Still other explanations, leaving aside physiological analyses and neurotransmitters, are in the nature of classical music itself. Much of it conveys a sense of order, symmetry and beauty, that deeply conflicts with the disorder and ugliness that these young hooligans may have in their minds while loitering. It also acts as a calming influence against aggressive and destructive impulses, creating a more peaceful atmosphere.

Giovanni Bietti, musicologist, pianist and artistic consulant of Rome’s Accademia Nazionale di Santa Cecilia, explains:

“Beethoven was profoundly convinced that music could make a great social contribution. He, like Mozart and Haydn, had a rational picture of music, which is why in their compositions the initial contrasts are always resolved through the rules of musical composition, creativity and intelligence. It’s clear that these logical and musical processes, which inevitably resolve the conflicts giving order to thoughts, discourage those who do not accept the rules. And it is equally clear that even those who do not know music perceive them, because the subliminal message of these compositions is strong enough to convey this sense of order to anyone.”

In conclusion, it’s easy to see – at the other end of the spectrum – the link between criminal behaviour and rap, link deriving not just from the rap lyrics but also from the “music” – or rather cacophony – itself.

And, on a larger scale, a society that is enthralled by the vulgarity of Amy Winehouse acoustically and Tracey Emin visually can clearly be seen on an aesthetic and moral downward path from many other different indicators.

There are forms of expression that exalt and bring out the worst of us and others that exalt and bring out the best of us. In many ways, while rap encourages the anti-social in each of us, classical music keeps it at bay.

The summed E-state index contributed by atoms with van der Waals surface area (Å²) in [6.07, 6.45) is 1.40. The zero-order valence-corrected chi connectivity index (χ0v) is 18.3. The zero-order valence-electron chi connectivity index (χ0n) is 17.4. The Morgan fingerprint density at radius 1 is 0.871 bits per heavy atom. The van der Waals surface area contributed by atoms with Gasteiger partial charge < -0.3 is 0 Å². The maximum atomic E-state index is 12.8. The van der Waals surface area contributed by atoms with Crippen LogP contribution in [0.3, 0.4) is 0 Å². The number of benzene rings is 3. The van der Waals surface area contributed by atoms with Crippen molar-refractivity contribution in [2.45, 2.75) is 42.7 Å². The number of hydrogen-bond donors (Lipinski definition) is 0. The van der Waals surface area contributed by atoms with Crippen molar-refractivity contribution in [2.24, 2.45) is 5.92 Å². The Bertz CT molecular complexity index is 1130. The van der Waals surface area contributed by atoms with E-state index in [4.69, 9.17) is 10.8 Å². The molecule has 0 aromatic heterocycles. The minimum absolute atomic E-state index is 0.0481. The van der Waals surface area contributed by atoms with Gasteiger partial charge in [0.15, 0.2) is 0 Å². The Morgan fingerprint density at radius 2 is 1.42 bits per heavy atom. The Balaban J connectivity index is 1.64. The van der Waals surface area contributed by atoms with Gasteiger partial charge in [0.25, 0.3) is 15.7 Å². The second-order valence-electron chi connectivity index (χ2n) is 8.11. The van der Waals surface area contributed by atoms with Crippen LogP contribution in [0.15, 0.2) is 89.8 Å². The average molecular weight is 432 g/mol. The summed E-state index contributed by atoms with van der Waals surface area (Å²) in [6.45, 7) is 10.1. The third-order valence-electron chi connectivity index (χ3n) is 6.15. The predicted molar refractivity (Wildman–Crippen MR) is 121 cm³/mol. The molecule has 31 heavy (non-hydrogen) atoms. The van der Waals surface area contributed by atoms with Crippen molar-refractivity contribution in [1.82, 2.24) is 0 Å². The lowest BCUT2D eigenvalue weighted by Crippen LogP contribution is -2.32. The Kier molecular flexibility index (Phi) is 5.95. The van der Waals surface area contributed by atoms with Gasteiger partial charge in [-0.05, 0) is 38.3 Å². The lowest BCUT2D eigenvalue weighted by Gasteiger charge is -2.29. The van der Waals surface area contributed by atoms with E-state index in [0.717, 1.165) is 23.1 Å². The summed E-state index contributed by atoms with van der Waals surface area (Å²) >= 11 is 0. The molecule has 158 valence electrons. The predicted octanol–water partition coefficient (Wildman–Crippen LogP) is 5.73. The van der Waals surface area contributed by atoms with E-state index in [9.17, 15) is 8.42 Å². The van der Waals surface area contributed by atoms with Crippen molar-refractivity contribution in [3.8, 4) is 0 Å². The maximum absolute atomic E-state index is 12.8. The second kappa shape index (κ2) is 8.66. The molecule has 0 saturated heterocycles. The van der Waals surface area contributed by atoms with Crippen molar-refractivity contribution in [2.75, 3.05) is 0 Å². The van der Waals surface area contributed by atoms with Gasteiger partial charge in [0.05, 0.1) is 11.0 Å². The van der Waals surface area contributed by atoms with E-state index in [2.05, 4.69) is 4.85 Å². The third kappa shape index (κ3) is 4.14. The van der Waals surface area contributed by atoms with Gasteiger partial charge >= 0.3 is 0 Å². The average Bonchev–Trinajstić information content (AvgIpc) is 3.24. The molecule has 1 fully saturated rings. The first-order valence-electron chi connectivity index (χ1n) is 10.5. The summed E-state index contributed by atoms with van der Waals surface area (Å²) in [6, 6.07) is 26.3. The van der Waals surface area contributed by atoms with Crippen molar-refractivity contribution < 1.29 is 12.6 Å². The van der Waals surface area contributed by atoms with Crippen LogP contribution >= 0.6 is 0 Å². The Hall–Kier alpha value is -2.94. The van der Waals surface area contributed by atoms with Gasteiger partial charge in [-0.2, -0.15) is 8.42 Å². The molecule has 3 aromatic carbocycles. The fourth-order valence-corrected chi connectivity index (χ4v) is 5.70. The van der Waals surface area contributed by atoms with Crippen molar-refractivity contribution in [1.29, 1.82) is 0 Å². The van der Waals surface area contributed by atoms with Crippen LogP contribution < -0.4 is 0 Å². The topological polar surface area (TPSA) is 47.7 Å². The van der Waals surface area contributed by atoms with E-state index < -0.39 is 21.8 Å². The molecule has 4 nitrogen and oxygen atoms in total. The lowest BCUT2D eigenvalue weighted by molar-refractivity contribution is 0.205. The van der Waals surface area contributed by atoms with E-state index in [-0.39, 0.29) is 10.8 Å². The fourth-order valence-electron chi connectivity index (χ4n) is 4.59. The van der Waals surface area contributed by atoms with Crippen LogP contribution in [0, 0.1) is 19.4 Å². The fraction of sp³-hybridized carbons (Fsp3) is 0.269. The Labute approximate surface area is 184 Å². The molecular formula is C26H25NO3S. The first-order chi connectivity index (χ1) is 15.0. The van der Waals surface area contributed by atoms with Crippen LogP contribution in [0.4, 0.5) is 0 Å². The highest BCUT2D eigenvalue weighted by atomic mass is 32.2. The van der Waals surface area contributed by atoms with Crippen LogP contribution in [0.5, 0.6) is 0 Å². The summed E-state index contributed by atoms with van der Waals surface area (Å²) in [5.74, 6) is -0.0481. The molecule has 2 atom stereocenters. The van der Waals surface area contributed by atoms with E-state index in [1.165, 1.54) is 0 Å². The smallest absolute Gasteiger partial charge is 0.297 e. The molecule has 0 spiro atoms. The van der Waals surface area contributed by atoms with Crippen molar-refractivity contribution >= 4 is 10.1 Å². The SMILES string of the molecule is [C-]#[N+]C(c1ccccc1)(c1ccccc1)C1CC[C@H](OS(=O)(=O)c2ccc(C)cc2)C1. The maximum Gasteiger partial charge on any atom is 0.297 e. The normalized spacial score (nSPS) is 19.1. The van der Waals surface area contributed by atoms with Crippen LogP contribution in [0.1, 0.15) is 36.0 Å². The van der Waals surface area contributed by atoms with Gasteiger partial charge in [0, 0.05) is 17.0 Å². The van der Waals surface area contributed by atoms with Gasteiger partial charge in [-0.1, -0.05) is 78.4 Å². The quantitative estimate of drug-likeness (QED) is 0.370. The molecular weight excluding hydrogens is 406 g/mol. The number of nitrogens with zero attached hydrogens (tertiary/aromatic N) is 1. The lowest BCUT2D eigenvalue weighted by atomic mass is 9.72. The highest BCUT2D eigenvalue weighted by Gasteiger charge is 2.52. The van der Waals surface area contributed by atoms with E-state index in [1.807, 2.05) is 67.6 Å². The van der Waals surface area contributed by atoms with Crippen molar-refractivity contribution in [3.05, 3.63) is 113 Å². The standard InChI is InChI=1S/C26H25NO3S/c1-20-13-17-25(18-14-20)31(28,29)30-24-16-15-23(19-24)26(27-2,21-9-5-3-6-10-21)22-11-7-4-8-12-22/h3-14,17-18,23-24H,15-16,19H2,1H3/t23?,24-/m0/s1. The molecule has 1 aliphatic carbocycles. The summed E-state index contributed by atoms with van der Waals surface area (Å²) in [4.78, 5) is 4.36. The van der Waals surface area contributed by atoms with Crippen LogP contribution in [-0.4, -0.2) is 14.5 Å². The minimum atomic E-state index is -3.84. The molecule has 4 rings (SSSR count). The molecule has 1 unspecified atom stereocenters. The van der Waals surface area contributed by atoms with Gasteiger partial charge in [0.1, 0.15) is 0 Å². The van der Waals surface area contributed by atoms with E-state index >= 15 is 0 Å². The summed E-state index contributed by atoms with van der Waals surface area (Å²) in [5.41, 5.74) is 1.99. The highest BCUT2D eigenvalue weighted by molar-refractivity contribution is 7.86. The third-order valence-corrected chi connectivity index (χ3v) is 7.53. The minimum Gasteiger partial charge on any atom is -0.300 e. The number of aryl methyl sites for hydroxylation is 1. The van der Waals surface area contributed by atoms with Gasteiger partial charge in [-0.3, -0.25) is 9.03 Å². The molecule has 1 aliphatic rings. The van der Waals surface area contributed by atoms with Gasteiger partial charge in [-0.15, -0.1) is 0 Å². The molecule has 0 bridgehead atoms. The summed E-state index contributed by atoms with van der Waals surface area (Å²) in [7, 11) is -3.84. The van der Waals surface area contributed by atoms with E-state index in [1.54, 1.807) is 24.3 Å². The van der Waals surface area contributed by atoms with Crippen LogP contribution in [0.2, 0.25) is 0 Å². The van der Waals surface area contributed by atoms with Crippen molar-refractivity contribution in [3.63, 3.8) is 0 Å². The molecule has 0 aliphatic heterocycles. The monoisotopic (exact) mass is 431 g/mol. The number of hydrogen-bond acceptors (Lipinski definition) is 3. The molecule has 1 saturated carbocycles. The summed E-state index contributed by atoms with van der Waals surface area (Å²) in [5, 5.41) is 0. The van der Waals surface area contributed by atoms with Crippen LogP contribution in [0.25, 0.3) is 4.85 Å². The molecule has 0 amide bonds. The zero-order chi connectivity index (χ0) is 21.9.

Enza Ferreri’s Blog

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Enza Ferreri is an Italian-born, London-based Philosophy graduate, writer and journalist. She has been a London correspondent for several Italian magazines and newspapers, including Panorama, L’Espresso, La Repubblica. She blogs at www.enzaferreri.blogspot.co.uk.
  • Alexander Baron

    I have three words: A Clockwork Orange.

  • Matt

    Thank you for highlighting an interesting topic. I think it definitely takes a philosopher — one who is both musical and versed in the field of aesthetics — to characterise the nature of this “resonating with”. Here it seems that we are “scarcely entitled to say that we have progressed beyond Plato”, to use the words of Jaspers.
    To educated musicians, the capacity to distinguish between the effects of different kinds of music may come naturally, or at least the capacity to sense the existence of distinctions may do so. However, I was fascinated to notice that also to my musically uneducated friend said that he could hear that there was something more meaningful in the classical piece I played for him, without being able to, as it were, ‘listen’ to it — and that itself takes on a meaning. I see the larger question as ultimately being philosophical, rather than psychological.

    (Re: Baron – one word: fiction :)